More and more states are lifting stay-at-home orders. However, don’t expect a quick economic turnaround. This is a warning that a Federal Reserve official made on Friday. He said we are in for a “slow, long recovery.”
Neel Kashkari, the President of the Minneapolis Federal Reserve bank, says that his initial optimism has given way to the reality of what he says will be a long recovery process.
“A couple months ago I was optimistic, I was hopeful, that maybe we would have a V-shaped recovery — shut things down, clamp down on the virus, and then have a quick recovery,” he said during an interview on the PBS Newshour.
It appears that a vaccine or effective treatment for the coronavirus at least a year or two away. With this, Kashkari says “I think we’re in for, unfortunately, a slow, long recovery, rather than an immediate bounce-back.”
Should We Be Optimistic?
Kashkari’s view clashes with that of President Trump. Trump, after all, is much more optimistic about our nation’s ability to recover job losses quickly.
“Next year, we’re going to have one of the best years we’ve ever had,” the President said during an interview with Fox and Friends. “We created the best economy in the history of the world. We were blowing away China, we were blowing away everyone. Those jobs will all be back and be back very soon. People are ready to go.”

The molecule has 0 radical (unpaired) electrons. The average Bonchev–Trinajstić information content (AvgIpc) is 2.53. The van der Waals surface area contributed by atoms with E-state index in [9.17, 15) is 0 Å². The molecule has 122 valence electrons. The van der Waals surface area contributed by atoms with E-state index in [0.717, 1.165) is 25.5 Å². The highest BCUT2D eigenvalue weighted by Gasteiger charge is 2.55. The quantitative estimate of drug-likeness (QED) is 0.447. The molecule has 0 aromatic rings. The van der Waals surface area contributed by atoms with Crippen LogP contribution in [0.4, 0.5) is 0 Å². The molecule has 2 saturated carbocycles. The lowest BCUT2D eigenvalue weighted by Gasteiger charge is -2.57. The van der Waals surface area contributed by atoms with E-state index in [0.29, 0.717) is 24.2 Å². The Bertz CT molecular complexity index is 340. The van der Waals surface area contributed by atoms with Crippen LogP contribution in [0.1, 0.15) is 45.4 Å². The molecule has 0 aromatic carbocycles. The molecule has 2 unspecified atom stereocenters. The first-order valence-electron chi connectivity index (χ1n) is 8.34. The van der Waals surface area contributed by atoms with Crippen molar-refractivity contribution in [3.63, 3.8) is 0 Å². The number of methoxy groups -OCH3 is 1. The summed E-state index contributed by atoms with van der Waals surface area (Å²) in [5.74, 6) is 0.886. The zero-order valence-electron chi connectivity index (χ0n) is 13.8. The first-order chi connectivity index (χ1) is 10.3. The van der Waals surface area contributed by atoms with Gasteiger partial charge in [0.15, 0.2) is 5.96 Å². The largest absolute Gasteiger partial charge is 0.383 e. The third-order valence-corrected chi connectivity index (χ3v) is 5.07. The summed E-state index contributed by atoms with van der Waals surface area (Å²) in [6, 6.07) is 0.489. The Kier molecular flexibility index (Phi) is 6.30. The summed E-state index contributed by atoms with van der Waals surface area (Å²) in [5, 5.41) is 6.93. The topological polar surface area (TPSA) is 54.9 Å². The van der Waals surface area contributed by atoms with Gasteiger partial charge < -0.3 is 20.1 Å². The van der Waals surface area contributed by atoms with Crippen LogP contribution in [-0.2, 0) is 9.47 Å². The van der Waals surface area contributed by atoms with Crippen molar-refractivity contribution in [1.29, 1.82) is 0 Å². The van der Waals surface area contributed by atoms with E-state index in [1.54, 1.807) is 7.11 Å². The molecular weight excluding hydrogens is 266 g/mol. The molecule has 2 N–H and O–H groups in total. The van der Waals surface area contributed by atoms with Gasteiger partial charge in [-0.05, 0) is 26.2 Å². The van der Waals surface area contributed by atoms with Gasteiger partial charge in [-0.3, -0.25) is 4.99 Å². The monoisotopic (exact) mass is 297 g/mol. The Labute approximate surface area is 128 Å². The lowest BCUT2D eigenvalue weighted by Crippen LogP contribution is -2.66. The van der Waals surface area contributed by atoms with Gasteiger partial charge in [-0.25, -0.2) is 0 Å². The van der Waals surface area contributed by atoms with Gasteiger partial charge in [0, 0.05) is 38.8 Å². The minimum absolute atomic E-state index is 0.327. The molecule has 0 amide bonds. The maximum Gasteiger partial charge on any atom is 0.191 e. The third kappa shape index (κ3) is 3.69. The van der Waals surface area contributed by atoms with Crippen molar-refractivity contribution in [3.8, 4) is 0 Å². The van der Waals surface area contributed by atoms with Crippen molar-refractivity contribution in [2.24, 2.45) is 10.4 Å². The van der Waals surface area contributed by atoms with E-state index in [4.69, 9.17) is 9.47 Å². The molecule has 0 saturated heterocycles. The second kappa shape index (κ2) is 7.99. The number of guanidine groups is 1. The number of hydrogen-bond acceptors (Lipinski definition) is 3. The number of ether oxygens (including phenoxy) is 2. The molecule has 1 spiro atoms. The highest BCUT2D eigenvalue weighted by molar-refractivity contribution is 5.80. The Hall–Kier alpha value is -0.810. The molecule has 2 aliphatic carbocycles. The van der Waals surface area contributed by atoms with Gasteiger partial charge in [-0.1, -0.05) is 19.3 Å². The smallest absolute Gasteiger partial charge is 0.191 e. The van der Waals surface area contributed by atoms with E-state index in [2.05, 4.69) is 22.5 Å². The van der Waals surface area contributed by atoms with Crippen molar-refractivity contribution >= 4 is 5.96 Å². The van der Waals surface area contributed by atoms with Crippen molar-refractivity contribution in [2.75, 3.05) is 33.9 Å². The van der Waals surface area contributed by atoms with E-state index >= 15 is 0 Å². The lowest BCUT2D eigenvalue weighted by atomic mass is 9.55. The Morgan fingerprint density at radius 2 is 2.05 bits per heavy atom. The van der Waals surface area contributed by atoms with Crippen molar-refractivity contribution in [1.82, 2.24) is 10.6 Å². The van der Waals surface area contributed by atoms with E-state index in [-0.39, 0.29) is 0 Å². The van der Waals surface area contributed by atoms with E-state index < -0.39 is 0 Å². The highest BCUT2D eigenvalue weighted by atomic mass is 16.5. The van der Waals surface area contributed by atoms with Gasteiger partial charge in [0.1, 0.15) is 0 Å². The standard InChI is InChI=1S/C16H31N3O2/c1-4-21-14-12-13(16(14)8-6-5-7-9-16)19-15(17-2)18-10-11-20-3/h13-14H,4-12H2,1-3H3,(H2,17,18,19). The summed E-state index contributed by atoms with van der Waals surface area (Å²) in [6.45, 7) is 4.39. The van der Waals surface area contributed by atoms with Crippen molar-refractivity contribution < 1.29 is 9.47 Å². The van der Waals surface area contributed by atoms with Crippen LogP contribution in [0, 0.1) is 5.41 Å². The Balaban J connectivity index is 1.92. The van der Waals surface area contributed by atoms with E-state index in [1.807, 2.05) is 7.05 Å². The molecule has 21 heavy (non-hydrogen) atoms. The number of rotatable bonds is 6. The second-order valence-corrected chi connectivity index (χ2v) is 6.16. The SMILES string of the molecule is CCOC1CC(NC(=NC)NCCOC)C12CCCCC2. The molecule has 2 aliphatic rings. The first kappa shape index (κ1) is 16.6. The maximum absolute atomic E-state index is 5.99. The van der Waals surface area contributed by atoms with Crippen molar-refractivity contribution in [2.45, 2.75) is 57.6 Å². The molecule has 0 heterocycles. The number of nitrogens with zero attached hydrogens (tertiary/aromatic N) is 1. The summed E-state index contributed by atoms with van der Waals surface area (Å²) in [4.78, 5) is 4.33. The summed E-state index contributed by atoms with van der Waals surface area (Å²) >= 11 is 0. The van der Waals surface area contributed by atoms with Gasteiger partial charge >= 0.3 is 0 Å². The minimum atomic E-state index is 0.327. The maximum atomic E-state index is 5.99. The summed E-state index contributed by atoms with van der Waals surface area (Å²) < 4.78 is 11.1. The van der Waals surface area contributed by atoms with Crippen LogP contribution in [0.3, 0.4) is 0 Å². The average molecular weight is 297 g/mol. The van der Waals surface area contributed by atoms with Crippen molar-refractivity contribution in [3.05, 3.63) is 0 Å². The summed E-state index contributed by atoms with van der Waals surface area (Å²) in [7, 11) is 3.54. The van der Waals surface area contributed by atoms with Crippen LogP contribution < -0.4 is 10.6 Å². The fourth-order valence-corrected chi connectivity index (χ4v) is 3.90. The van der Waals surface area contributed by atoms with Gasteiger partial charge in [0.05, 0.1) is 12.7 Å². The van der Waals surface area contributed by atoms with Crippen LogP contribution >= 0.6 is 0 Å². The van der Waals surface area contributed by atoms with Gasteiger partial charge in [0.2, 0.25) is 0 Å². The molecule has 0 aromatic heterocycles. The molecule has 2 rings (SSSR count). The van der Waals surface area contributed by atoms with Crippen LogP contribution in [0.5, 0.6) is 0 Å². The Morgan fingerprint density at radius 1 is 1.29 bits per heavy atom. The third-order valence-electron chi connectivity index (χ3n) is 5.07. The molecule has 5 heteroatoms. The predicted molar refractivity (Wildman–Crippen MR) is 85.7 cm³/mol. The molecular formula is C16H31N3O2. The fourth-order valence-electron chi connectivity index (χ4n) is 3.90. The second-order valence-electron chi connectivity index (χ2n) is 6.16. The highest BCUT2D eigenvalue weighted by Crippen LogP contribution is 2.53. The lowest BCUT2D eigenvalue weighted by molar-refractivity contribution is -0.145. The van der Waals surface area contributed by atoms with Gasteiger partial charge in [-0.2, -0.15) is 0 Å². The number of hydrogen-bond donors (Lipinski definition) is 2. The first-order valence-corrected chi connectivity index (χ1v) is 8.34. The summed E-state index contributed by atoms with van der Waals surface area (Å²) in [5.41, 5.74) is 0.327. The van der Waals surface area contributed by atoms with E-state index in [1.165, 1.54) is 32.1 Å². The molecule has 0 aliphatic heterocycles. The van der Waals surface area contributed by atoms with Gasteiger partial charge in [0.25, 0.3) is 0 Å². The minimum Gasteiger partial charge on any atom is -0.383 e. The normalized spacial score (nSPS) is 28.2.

Larry Kudlow, the Director of the National Economic Council also believes that we’ll see a quick recovery. During an interview on ABC’s “This Week,” Kudlow said “We’re preparing to reopen the economy. And when we do, I think, according to the Congressional Budget Office and a bunch of private surveys, we’re going to see a very strong second half of the year, probably 20 percent economic growth… Next year, 2021 could be a tremendous snapback in the U.S. economy.”
When asked about the prospects of a quick recovery, Kashkari countered. He adds: “I would love to see a robust recovery but that would require a breakthrough in vaccines, a breakthrough in widespread testing, a breakthrough in therapies to give all of us confidence that it is safe to go back. I don’t know when we’re going to have that confidence, Ultimately, the American people are going to decide how long the shutdown is.”
Looking Forward to Recovery
Kashkari’s colleague, San Francisco Fed President Mary Daly, believes the unprecedented steps taken by the Federal Reserve helps. She thinks those steps will lead to a steady recovery by 2021. These include the stimulus packages worth nearly $2.5 trillion.
“What I’m hoping for in the baseline is we can come back safely, we listen to public health officials, we take it slow but gradual … if we do those things and we reenter safely, then I expect us to have positive growth in 2021.” Daly said.
Daly also said she is working “day and night” to make sure it doesn’t take 10 or more years to regain all the jobs the country just lost. A similar scenario happened, following the 2007-2009 financial crisis.
“When the coronavirus is behind us, we can reengage fully,” Daly said, noting. “It won’t be quick; in my opinion, it won’t be ‘V’-shaped, it will be gradual.”